Symphony No.9 in D minor, Op.125 (Choral)
Lisa Milne (soprano)
Jane Irwin (mezzo-soprano)
Gordon Getz (tenor)
Matthew Rose (bass)
City of Birmingham Symphony Chorus
City of Birmingham Symphony Orchestra
Reviewed by: Richard Whitehouse
Reviewed: 11 June, 2008
Venue: Symphony Hall, Birmingham
This concert was entitled “Farewell, but not Goodbye”, thus it was fitting that Sakari Oramo chose to round off his decade-long tenure as the Principal Conductor of the City of Birmingham Symphony Orchestra with a programme that eschewed valediction in favour of an affirmative leave-taking.
How better to describe an account of Janáček’s Sinfonietta that fairly crackled with energy right from the outset of the ‘Intrada’ (the additional brass here placed at the top behind the orchestra). The second movement had a coursing fervency, while the third found ready accord between its wilder impulses (here emphasised by the critical edition) and the ethereal calm they arise from and return to. The ensuing scherzo had bracing rhythmic verve, and with none of the gear changes that can ruin its continuity, then the first half of the finale accrued vigour with a Sibelian momentum that carried through into the climactic return of the fanfares – with Oramo being mindful to point up the dynamic emphases that give the closing bars their implacable intensity and irresistible charge.
Oramo had previously tackled Beethoven’s Ninth Symphony in a memorable programme that included the premiere of Julian Anderson’s Symphony, and in the pre-concert talk had openly expressed his reservations about that performance. Certainly there were many differences in the current account. The first movement now evinced heft as well as drive in its unfolding; the cross-rhythmic impetus of the development was finely articulated, though the arrival at the reprise suffered from over-emphasis while the airborne initial stage of the coda was more convincing than its powerfully rhetorical close. Tensile though never humourless, the scherzo fared better in terms of clarifying its contrapuntal detail, though Oramo’s decision to omit the second half repeat was to the detriment of the movement overall and there was still too little distinction made with the faster trio section.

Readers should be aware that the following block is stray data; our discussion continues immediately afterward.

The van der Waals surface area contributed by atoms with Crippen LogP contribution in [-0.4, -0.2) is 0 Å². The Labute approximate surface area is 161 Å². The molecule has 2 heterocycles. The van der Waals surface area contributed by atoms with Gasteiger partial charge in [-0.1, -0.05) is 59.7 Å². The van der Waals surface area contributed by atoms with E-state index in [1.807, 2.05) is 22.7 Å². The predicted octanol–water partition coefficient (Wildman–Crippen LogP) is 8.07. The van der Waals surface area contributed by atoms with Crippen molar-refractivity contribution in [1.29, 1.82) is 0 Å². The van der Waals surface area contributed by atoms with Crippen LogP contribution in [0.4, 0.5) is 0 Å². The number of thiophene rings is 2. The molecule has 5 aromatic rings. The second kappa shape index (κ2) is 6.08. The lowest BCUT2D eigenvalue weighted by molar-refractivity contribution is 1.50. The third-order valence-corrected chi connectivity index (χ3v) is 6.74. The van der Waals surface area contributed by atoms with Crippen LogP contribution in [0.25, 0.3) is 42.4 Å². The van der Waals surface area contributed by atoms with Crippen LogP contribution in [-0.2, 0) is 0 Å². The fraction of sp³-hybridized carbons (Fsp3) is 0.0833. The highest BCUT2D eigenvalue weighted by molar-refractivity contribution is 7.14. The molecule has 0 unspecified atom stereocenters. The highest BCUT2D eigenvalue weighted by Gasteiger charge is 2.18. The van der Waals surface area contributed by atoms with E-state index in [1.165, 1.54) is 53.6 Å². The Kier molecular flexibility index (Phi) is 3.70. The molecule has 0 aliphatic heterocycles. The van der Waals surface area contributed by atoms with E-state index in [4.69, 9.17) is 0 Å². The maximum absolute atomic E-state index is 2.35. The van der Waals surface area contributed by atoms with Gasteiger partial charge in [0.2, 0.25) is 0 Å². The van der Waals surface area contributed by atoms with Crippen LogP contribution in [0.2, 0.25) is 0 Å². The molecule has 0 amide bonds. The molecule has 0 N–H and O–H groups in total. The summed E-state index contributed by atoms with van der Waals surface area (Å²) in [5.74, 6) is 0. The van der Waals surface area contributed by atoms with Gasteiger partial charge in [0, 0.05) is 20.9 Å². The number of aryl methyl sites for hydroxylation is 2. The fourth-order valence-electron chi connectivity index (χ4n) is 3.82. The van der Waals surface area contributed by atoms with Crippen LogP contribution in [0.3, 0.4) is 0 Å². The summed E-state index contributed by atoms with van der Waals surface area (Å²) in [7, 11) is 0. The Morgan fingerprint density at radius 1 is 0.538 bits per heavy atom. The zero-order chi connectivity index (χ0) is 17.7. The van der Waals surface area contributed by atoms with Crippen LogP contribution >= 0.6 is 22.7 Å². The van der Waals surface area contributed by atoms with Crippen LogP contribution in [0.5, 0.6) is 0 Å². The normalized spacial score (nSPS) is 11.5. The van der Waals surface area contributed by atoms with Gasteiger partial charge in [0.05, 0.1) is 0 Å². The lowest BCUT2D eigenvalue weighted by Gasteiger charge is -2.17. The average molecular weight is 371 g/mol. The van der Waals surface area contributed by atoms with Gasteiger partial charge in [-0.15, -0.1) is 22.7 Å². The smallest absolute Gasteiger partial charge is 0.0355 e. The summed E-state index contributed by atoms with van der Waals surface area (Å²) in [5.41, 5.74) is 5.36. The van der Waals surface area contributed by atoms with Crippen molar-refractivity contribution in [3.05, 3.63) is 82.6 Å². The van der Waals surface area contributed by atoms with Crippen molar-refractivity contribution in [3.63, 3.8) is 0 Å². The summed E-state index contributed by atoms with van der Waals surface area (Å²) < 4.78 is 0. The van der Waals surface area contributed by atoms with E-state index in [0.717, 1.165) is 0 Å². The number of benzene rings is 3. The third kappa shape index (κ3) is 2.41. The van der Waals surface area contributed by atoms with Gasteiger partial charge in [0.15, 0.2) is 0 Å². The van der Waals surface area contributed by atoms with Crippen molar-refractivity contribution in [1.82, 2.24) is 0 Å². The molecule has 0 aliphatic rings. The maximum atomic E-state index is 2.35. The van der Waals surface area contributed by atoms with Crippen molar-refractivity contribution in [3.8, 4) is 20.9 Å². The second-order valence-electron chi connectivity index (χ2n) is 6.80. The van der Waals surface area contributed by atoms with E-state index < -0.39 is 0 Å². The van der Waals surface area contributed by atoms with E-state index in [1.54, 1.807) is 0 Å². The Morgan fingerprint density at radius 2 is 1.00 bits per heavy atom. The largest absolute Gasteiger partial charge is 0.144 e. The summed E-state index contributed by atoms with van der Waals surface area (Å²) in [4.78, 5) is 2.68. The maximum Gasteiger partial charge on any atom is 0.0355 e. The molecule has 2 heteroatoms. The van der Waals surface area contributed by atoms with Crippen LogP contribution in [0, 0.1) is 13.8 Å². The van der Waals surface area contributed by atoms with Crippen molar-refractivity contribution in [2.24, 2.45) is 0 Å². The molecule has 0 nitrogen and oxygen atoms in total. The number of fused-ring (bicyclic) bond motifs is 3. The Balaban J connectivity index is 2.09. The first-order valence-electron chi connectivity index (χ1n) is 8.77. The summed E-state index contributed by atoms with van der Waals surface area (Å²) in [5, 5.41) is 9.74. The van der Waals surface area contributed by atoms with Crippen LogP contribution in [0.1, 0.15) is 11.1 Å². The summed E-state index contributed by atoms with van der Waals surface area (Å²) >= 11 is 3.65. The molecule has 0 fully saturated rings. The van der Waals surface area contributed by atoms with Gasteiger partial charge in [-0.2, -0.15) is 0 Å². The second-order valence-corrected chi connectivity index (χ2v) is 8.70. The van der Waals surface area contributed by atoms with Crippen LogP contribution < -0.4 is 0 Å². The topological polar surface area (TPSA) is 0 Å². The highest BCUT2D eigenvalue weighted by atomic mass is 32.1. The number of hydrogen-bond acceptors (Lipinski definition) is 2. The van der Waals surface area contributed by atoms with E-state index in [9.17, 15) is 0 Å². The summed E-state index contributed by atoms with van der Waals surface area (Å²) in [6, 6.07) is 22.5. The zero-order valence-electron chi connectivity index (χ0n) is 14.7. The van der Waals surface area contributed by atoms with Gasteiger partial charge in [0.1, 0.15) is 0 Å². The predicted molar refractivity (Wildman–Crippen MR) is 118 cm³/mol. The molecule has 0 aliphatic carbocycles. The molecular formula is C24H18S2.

The highlight was the Adagio, and how good to hear a reading that unfolded its intricacy with absolute assurance and at a tempo that secured the expressive gravity this movement deserves. Seldom has it sounded more inevitable, and hence more convincing.
If the finale was less consistent, this was not for lack of thought on Oramo’s part. Bracing but not unduly rushed, the introductory summing-up made way for an ‘Ode to Joy’ theme thatstayed on the right side of portentous. Oramo then steered the remainder of the movement, in its endlessly intriguing synthesis of sonata and variation designs, with evident purpose and, at times, real conviction. The excellence of orchestral playing (the central string fugato impressively articulated) was matched by that of the soloists – lacking little in projection even when placed at the rear of the platform (and how refreshing to have them present from the start of the performance) – as also of the CBSO Chorus, its members’ prowess in this music hardly needs reiterating. The interplay of voices and instruments during the “Seid umschlungen…” section was mesmeric in its rapture, while the combined fervour and effervescence of the coda rounded off the performance in suitably triumphal fashion.
A flawed but absorbing reading, then, which left no doubt as to Oramo’s overall grasp of symphonic conducting, or the excellent shape of the current CBSO. A cursory look at the repertoire as detailed in the programme also leaves no doubt as to the breadth of music he has tackled this past decade, while neither the consistency of his performances nor the quality of the orchestral playing – the strings on their day arguably the finest in the UK – should come as a surprise. Oramo’s work with the CBSO continues in earnest next season: tonight was more in the way of a well-deserved send-off.